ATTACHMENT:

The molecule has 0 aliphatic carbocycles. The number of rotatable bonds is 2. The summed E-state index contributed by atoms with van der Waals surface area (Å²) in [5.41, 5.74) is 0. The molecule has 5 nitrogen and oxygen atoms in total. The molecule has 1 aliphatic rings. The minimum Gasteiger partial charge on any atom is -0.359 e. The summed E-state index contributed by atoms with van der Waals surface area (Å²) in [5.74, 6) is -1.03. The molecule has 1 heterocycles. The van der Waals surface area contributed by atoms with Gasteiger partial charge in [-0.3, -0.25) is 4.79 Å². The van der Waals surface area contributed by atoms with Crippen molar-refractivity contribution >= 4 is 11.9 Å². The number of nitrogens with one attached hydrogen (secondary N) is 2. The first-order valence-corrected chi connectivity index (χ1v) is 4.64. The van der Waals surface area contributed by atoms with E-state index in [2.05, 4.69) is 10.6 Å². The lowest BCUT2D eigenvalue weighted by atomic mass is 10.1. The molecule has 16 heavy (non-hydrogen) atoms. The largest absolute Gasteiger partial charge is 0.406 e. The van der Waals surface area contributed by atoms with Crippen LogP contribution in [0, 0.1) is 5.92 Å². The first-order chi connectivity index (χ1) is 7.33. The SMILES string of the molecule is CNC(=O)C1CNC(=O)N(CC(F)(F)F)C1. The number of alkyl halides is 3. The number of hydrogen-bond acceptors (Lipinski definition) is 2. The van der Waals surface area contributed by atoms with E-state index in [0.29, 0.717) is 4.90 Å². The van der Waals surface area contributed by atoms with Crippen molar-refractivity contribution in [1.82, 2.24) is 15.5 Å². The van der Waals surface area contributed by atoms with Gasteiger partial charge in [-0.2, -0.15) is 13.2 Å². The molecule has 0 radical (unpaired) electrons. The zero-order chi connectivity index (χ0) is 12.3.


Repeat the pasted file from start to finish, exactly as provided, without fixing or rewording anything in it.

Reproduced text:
The molecule has 0 aliphatic carbocycles. The number of rotatable bonds is 2. The summed E-state index contributed by atoms with van der Waals surface area (Å²) in [5.41, 5.74) is 0. The molecule has 5 nitrogen and oxygen atoms in total. The molecule has 1 aliphatic rings. The minimum Gasteiger partial charge on any atom is -0.359 e. The summed E-state index contributed by atoms with van der Waals surface area (Å²) in [5.74, 6) is -1.03. The molecule has 1 heterocycles. The van der Waals surface area contributed by atoms with Gasteiger partial charge in [-0.3, -0.25) is 4.79 Å². The van der Waals surface area contributed by atoms with Crippen molar-refractivity contribution >= 4 is 11.9 Å². The number of nitrogens with one attached hydrogen (secondary N) is 2. The first-order valence-corrected chi connectivity index (χ1v) is 4.64. The van der Waals surface area contributed by atoms with E-state index in [2.05, 4.69) is 10.6 Å². The lowest BCUT2D eigenvalue weighted by atomic mass is 10.1. The molecule has 16 heavy (non-hydrogen) atoms. The largest absolute Gasteiger partial charge is 0.406 e. The van der Waals surface area contributed by atoms with Crippen LogP contribution in [0, 0.1) is 5.92 Å². The first-order chi connectivity index (χ1) is 7.33. The SMILES string of the molecule is CNC(=O)C1CNC(=O)N(CC(F)(F)F)C1. The number of alkyl halides is 3. The number of hydrogen-bond acceptors (Lipinski definition) is 2. The van der Waals surface area contributed by atoms with E-state index in [0.29, 0.717) is 4.90 Å². The van der Waals surface area contributed by atoms with Crippen molar-refractivity contribution in [1.82, 2.24) is 15.5 Å². The van der Waals surface area contributed by atoms with Gasteiger partial charge in [-0.2, -0.15) is 13.2 Å². The molecule has 0 radical (unpaired) electrons. The zero-order chi connectivity index (χ0) is 12.3.